During the first Gulf War, I sat at my loom weaving a series of tapestries honouring the souls of the birds that my cat had killed and listening to news of the war on the radio (the Broken Promises series). People were looking through bombsights of their airplanes and killing other people, innocent and not so innocent, far below them. Looking through the lens of my camera I could cope with the reality of the bloody feathers of the dead creatures I found in our house. One step removed makes murder easier to view.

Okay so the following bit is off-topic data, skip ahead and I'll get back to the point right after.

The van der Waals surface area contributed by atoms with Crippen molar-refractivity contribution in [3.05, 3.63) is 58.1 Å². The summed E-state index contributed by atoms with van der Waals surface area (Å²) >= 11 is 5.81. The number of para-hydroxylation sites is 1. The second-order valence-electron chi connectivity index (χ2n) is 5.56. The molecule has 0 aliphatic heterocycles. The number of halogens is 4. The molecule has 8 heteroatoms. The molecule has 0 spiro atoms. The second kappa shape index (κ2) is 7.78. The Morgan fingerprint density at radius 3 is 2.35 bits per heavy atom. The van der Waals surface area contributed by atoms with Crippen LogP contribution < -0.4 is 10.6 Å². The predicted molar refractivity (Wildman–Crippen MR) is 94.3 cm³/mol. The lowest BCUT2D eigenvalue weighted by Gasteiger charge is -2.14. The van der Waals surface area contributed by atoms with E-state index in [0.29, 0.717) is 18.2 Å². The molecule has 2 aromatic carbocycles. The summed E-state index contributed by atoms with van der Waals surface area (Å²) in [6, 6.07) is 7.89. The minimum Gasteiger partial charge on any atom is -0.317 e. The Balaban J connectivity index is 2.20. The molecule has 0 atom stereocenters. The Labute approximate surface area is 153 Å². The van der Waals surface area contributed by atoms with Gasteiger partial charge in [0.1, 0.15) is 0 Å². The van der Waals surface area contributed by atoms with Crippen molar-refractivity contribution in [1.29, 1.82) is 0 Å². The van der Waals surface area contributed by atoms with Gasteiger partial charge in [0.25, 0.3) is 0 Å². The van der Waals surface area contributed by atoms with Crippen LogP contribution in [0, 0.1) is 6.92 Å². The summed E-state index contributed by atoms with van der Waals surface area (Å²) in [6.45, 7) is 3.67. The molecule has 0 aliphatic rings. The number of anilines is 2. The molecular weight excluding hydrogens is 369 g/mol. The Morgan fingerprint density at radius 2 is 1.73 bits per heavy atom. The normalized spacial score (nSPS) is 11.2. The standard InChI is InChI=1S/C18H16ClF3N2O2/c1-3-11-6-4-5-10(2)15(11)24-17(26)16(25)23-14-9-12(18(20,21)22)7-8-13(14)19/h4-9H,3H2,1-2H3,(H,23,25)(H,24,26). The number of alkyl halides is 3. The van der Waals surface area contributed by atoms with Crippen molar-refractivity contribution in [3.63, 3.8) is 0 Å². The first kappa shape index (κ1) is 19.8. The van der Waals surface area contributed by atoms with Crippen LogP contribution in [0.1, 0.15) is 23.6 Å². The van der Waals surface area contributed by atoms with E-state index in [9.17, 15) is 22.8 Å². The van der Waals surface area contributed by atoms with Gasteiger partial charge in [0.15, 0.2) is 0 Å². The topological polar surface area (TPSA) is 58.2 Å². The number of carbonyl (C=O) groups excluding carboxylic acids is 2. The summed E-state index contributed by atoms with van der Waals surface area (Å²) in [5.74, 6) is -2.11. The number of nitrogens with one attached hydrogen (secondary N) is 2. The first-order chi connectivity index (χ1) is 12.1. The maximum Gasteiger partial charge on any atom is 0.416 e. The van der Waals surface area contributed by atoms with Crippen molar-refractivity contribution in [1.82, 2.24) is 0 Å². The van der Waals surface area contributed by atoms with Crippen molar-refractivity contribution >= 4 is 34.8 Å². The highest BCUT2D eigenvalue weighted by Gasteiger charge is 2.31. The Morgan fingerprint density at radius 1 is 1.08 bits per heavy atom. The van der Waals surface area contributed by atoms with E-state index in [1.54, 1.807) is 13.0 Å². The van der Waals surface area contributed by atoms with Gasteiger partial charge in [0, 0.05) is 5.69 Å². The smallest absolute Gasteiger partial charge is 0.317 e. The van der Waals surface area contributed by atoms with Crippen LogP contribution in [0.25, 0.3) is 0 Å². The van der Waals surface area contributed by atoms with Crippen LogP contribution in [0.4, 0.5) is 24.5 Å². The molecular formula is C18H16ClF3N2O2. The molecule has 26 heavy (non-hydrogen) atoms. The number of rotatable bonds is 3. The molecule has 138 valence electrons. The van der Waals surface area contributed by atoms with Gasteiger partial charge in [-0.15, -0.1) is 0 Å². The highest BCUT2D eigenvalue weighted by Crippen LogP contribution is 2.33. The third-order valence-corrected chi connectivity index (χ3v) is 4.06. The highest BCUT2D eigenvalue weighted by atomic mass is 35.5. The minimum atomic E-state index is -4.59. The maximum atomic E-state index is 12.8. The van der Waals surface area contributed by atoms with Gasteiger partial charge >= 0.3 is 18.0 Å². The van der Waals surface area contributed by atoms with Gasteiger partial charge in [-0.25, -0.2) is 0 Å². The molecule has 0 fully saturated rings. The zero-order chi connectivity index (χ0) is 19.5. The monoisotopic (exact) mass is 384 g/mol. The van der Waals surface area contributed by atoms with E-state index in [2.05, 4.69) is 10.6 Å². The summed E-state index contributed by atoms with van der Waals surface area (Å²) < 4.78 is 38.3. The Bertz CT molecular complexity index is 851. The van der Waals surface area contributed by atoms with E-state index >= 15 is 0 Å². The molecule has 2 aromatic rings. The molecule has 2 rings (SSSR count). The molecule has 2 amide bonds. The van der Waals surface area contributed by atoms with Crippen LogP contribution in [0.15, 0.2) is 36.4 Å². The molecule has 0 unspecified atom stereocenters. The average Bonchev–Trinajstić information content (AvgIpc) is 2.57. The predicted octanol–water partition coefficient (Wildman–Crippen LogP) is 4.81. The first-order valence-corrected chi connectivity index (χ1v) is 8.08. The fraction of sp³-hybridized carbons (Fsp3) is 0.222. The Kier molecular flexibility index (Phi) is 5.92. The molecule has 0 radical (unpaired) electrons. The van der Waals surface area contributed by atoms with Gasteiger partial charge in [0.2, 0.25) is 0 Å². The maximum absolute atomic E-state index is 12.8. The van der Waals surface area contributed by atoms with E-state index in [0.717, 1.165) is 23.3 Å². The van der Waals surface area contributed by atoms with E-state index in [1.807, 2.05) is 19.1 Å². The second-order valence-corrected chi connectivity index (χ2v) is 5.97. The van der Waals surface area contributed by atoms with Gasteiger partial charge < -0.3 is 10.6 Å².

Over time, my purpose in weaving these requiems grew to encompass my response to the ritual killing of wars, whether covert or overt. Terrorist actions, aerial bombing, body counts, dead civilians, dead birds — what is our personal relationship to these forms of murder? These dead birds became symbols, for me, of the soul damaged by all the senseless killing that takes place in the world.